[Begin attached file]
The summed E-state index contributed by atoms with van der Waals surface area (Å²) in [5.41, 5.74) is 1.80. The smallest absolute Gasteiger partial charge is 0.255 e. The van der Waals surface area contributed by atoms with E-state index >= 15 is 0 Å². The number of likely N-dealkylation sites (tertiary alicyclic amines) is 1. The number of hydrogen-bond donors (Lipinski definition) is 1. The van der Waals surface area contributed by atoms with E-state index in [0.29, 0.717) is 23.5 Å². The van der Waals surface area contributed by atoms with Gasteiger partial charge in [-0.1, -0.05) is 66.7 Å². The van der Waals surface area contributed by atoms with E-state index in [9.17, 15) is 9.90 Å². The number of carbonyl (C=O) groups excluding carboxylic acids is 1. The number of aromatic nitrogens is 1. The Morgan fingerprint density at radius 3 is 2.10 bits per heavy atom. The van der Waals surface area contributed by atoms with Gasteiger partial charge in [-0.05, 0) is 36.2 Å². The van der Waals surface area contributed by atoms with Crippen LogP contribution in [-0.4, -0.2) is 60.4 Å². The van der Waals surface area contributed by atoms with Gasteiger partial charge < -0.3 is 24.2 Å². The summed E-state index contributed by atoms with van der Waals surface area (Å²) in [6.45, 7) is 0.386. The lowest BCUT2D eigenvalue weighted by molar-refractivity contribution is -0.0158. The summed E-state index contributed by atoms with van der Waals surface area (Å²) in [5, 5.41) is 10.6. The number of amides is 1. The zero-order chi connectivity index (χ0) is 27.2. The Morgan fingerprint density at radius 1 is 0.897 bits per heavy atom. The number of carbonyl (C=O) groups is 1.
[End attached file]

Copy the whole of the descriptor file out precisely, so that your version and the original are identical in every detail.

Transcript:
The summed E-state index contributed by atoms with van der Waals surface area (Å²) in [5.41, 5.74) is 1.80. The smallest absolute Gasteiger partial charge is 0.255 e. The van der Waals surface area contributed by atoms with E-state index >= 15 is 0 Å². The number of likely N-dealkylation sites (tertiary alicyclic amines) is 1. The number of hydrogen-bond donors (Lipinski definition) is 1. The van der Waals surface area contributed by atoms with E-state index in [0.29, 0.717) is 23.5 Å². The van der Waals surface area contributed by atoms with Gasteiger partial charge in [-0.1, -0.05) is 66.7 Å². The van der Waals surface area contributed by atoms with E-state index in [9.17, 15) is 9.90 Å². The number of carbonyl (C=O) groups excluding carboxylic acids is 1. The number of aromatic nitrogens is 1. The Morgan fingerprint density at radius 3 is 2.10 bits per heavy atom. The van der Waals surface area contributed by atoms with Gasteiger partial charge in [-0.05, 0) is 36.2 Å². The van der Waals surface area contributed by atoms with Crippen LogP contribution in [-0.4, -0.2) is 60.4 Å². The van der Waals surface area contributed by atoms with Gasteiger partial charge < -0.3 is 24.2 Å². The summed E-state index contributed by atoms with van der Waals surface area (Å²) in [6.45, 7) is 0.386. The lowest BCUT2D eigenvalue weighted by molar-refractivity contribution is -0.0158. The summed E-state index contributed by atoms with van der Waals surface area (Å²) in [5, 5.41) is 10.6. The number of amides is 1. The zero-order chi connectivity index (χ0) is 27.2. The Morgan fingerprint density at radius 1 is 0.897 bits per heavy atom. The number of carbonyl (C=O) groups is 1.